Haggar, Roger and Padel, Susanne (1996) Conversion to Organic Milk Production (OF0103). Institute of Grassland and Environmental Research , Ty Gwyn.
This is the final report from the Defra project OF0103
In the UK fewer than 50 dairy farms were registered as organic in June 1995. The slow increase of farmers willing to convert to organic milk production was seen as one impediment for development of the organic milk market. The overall objective of this joint 3-year project was to monitor the physical, environmental and financial implications of conversion to organic milk production on a research farm (Ty Gwyn) and ten commercial farms in southwest England and Wales, in order to provide policy makers and farmers with more information about the consequences of conversion. Although the size of the sample is comparably small it represents about 20% of all organic dairy farms in the UK and an even larger proportion of farms converting in the South Western region at the time.
The report has substantial section on the following themes:
• Land use and farm management, including the varying degrees of enterprise specialisation, conversion in stages or all at once, and motives for conversion
• Soil nutrients, including nutrient budgets and balances, in which organic management generally produced lower nutrient surpluses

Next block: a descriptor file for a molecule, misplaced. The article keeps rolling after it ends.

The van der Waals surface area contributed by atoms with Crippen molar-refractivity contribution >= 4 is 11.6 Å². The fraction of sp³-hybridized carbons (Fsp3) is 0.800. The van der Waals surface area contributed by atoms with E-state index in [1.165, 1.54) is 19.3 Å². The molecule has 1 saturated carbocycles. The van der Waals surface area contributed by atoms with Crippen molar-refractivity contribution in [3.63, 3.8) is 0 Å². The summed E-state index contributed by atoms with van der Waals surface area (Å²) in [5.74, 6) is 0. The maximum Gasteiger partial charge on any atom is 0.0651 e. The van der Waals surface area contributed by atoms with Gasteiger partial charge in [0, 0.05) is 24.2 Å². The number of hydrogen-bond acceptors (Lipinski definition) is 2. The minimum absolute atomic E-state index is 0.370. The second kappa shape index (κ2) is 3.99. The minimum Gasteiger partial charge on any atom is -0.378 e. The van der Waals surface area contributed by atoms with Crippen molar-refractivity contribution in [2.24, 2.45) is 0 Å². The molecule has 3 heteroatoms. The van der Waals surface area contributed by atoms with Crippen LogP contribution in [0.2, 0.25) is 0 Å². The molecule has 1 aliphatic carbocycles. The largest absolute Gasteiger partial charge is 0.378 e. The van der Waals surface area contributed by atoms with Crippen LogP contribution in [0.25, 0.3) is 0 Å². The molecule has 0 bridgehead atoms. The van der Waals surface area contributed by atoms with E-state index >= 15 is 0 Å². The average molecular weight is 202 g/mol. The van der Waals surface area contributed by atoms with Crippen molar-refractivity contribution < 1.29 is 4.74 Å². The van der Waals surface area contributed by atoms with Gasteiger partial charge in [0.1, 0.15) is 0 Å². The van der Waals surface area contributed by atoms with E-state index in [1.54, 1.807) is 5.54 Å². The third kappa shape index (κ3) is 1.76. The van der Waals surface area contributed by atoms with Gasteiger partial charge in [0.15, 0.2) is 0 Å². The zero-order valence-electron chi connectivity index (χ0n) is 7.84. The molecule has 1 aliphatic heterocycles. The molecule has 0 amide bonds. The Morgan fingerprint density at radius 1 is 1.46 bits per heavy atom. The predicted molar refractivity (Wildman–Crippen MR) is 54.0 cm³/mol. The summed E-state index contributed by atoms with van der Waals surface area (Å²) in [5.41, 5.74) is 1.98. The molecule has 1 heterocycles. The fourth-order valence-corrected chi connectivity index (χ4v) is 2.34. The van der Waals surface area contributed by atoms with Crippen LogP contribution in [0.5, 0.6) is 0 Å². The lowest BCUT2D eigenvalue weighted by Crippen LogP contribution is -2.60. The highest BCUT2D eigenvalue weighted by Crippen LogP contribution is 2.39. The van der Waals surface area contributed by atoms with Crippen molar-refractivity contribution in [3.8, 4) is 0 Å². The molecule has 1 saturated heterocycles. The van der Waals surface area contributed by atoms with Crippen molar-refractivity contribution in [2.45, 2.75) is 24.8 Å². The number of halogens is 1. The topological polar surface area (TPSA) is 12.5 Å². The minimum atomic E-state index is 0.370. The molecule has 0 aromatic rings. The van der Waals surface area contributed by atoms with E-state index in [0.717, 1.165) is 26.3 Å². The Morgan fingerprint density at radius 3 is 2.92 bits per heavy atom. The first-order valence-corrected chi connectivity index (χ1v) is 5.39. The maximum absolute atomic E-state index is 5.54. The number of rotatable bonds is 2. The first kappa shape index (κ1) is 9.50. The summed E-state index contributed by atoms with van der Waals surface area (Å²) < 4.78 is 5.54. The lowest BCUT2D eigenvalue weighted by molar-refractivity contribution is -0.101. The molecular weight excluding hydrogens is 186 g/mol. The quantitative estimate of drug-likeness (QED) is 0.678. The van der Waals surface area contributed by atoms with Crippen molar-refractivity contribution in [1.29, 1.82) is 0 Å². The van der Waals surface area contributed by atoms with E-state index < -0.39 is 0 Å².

• Herbage production trends after conversion and related to other factors such as soil type; generally herbage production fell sharply initially but then recovered substantially in the second and third years, also with increased herbage quality
• Biodiversity studies, showing that there were few weed problems and that species richness of small mammals and birds tended to increase after conversion
• Animal production, showing increasing milk from forage per cow and initial sharp falls in stocking rate, which then increased to within 90% of the period before conversion by year 4 of organic management.
• Animal health, where the main features were reduced use of antibiotics, increased use of alternative remedies, only slightly higher rates of clinical mastitis, and only low incidence of bloat even with clover rich grazing
• Economic performance, where initial milk sales were substantially reduced as premiums could not be obtained in the first three years when stocking rates were so much reduced, although gross margins per cow were increased due to reduced variable costs; this was followed by a recovery of revenue levels, to an extent which varied with farm type, but the small sample size requires caution in interpreting the results.
The attached main report starts with a more detailed executive summary.
|Type of Facility:||Other|
|Keywords:||dairy, conversion, livestock, forage, rotations, knowledge transfer|
|Subjects:|| Crop husbandry > Production systems > Pasture and forage crops|
Animal husbandry > Production systems > Dairy cattle
|Research affiliation:|| UK > Institute of Grassland and Environmental Research (IGER)|
UK > Department for Environment, Food and Rural Affairs (DEFRA)
UK > Univ. Aberystwyth > Institute for Biological, Environmental and Rural Sciences (IBERS)
|Research funders:||UK > Department for Environment, Food and Rural Affairs (DEFRA)|
|Start Date:||1 October 1992|
|End Date:||30 September 1995|
|Deposited By:||Defra, R&D Organic Programme|
|Deposited On:||07 Apr 2006|
|Last Modified:||12 Apr 2010 07:32|
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